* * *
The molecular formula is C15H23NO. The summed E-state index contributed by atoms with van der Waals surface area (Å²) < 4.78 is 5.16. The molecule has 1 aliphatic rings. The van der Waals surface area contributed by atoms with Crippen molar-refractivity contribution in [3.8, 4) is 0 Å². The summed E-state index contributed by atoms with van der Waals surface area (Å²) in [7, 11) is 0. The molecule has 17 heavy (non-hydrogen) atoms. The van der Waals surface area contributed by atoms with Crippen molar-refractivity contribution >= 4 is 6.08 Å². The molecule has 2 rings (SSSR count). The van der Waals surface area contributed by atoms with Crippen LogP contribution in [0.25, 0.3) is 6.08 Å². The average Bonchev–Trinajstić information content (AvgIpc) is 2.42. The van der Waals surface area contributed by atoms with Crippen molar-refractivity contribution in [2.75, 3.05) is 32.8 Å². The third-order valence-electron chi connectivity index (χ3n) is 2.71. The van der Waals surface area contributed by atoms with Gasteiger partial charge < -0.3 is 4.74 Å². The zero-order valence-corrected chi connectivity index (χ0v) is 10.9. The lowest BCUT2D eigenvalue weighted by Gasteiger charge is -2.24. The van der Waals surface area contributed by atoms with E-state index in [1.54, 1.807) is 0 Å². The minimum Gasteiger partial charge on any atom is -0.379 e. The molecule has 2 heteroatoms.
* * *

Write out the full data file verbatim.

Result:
The molecular formula is C15H23NO. The summed E-state index contributed by atoms with van der Waals surface area (Å²) < 4.78 is 5.16. The molecule has 1 aliphatic rings. The van der Waals surface area contributed by atoms with Crippen molar-refractivity contribution in [3.8, 4) is 0 Å². The summed E-state index contributed by atoms with van der Waals surface area (Å²) in [7, 11) is 0. The molecule has 17 heavy (non-hydrogen) atoms. The van der Waals surface area contributed by atoms with Crippen molar-refractivity contribution >= 4 is 6.08 Å². The molecule has 2 rings (SSSR count). The van der Waals surface area contributed by atoms with Crippen LogP contribution in [0.25, 0.3) is 6.08 Å². The average Bonchev–Trinajstić information content (AvgIpc) is 2.42. The van der Waals surface area contributed by atoms with Crippen molar-refractivity contribution in [2.75, 3.05) is 32.8 Å². The third-order valence-electron chi connectivity index (χ3n) is 2.71. The van der Waals surface area contributed by atoms with Gasteiger partial charge < -0.3 is 4.74 Å². The zero-order valence-corrected chi connectivity index (χ0v) is 10.9. The lowest BCUT2D eigenvalue weighted by Gasteiger charge is -2.24. The van der Waals surface area contributed by atoms with E-state index in [1.54, 1.807) is 0 Å². The minimum Gasteiger partial charge on any atom is -0.379 e. The molecule has 2 heteroatoms.